Joe Schmidt raised a few eyebrows when he named 42 players in his Ireland squad for the upcoming November internationals against Italy, Argentina, New Zealand and the USA.
This time last year, Schmidt named 38 men in his squad for the 2017 November series but with the World Cup now less than 12 months away, it’s clear that the head coach wants to run the rule over those on the periphery, especially with a Chicago date with Italy and a home clash with the USA on the horizon.
You can be sure that form, positional depth and minutes played by each Irish player this season came into Schmidt’s thinking when nailing his colours to the mast for Wednesday’s squad announcement.
With regards to minutes played, this season has been interesting in the sense that a lot of Irish international players played for their respective provinces much earlier in the season than we have seen in recent years.
Schmidt will explain this next week when he speaks to the media but every decision over the next 11 months will be made with the World Cup at the forefront and finally breaking the quarter-final barrier which the IRFU have set out as a goal in their recently published strategic plan.
With that in mind, we decided to take a closer look at the amount of rugby each squad member has played thus far this season and the significance if any, of those fresh or under-cooked bodies as they enter into four back-to-back Test matches.
Schmidt has included three looseheads and four tightheads among his squad selection; Cian Healy, Jack McGrath, Dave Kilcoyne, Tadhg Furlong, Andrew Porter, John Ryan and Finlay Bealham.
The three players to have broken the 300-minute mark are Bealham, Kilcoyne and Healy. Out of the props selected, only Kilcoyne has played in every match this season with an average of 45 minutes per game.
Bealham has played in every game for Connacht this season except for last weekend’s loss away to Sale Sharks in the Challenge Cup.
Healy, meanwhile, has played in six out of eight games for Leinster so far this season, the two games he missed coming at the beginning of September; Healy has now played in Leinster’s last five consecutive matches.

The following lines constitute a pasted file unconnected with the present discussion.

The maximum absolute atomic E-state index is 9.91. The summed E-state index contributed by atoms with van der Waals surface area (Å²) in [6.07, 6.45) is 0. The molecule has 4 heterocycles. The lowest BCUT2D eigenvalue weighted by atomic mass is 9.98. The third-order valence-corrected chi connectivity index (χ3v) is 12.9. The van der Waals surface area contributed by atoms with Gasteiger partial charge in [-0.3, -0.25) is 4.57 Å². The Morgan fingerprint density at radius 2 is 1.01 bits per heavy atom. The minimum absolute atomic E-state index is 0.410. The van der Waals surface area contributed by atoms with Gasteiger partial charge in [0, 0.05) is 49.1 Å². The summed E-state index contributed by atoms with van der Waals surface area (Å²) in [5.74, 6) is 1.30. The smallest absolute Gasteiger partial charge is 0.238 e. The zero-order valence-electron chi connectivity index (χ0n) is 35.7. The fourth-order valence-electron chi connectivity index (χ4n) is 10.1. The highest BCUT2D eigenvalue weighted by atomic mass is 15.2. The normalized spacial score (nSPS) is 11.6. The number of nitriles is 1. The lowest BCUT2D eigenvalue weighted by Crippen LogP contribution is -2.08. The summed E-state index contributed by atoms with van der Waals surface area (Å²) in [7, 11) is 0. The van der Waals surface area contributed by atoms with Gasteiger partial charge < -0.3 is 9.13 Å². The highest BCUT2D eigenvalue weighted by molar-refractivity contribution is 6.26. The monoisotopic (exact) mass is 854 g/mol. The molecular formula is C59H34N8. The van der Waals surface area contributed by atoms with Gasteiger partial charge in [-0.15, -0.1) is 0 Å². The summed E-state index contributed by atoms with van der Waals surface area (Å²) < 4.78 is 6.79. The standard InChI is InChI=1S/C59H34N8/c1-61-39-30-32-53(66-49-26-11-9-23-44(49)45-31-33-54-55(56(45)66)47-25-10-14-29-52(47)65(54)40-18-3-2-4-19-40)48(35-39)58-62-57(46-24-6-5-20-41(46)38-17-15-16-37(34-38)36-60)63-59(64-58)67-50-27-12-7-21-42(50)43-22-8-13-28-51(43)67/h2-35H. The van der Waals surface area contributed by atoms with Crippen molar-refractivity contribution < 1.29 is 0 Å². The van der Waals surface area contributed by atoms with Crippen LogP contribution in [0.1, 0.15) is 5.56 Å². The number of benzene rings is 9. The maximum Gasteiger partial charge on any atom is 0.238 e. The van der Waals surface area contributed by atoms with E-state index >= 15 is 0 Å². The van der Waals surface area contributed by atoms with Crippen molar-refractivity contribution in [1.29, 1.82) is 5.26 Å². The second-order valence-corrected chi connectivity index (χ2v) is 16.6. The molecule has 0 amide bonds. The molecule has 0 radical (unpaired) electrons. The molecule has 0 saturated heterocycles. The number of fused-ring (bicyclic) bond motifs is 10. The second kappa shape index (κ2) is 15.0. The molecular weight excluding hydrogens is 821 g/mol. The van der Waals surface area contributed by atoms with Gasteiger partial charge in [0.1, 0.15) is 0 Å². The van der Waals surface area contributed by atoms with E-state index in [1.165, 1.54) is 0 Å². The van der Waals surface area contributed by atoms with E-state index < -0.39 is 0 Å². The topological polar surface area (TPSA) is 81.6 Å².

Overall, Ireland are in rude health in the prop department. McGrath is probably in the least envious of positions as his season only started in the interprovincial clash with Munster at the Aviva Stadium. With little rugby under his belt, a battle-hardened Kilcoyne will have a big opportunity to stake a claim as deputy to Healy if he gets an opportunity against Italy.
If Ireland have any problems in a certain position then hooker may be it. Schmidt has chosen four hookers in his squad; Rory Best (captain), Sean Cronin, Rob Herring and Niall Scannell.
Only Cronin has been injury-free this season as the other three have had their campaigns hampered by ill-timed periods on the sidelines.
Cronin has played 356 minutes for Leinster this season and disregarding the first game of the season away to the Cardiff Blues, the Limerick man has been ever present in matchday squads since.
The drop-off from Cronin is stark as Herring, Rory Best and Scannell all come in around the 200 minute mark.
Many believe Scannell to be the player to truly challenge Best for his starting spot with his strength at scrum time and the lineout being qualities which Schmidt admires.
However, Scannell has only played three games this season, the two interprovincials and Munster’s first Champions Cup match against Exeter at Sandy Park. He has since injured an ankle in training and missed the home win over Gloucester.
Herring hasn’t played for Ulster since they took on the Cheetahs in Bloemfontein, missing Ulster’s last four fixtures. He has been named on the bench for Friday night’s clash with the Dragons as he makes his return from a toe injury. Schmidt will likely be a keen observer to see if he comes through unscathed.
Finally, there’s Best, who has missed the majority of the season with a hamstring injury but he returned in the loss against Connacht and played in their two recent Champions Cup ties.
It’s Best’s jersey to lose and at the moment, it’s advantage Best and Cronin going into November.
One of the many headaches for Schmidt is the second-row. The Ireland head coach has selected Tadhg Beirne, Devin Toner, Iain Henderson, Quinn Roux and James Ryan.
Each and every one of these players are in excellent form and they have all played a large amount of rugby this season.
Beirne leads the way on 472 minutes and he has played in every single game for Munster since he made his debut in Round 2 against the Glasgow Warriors.
Every other player has missed at least two games for their respective province; with Henderson and Ryan absent for head injuries at certain stages.
If Schmidt goes with form, then Tadhg Beirne must start for Ireland in November but he may also be keen on the excellent provincial partnership of Toner and Ryan
Ireland Loose Forwards
Easily the envy of world rugby, Ireland’s depth in the loose forward department is one of their greatest strengths. Schmidt has named (deep breathe) Peter O’Mahony, Jack Conan, Rhys Ruddock, CJ Stander, Josh van der Flier, Jordi Murphy, Sean O’Brien and Dan Leavy.
Eight does not go into three so you can expect some pretty intense training at Carton House as these players attempt to shine brightest.
Three players are over the 400 minutes mark for their respective provinces; O’Mahony, Conan and Ruddock, followed by Stander on 385 and Van der Flier on 332.
For Murphy, O’Brien and Leavy, their campaigns have been stop-start. Murphy has missed a good chunk of the season after being absent for four consecutive games due to an ankle injury but he did return for their most recent Champions Cup ties.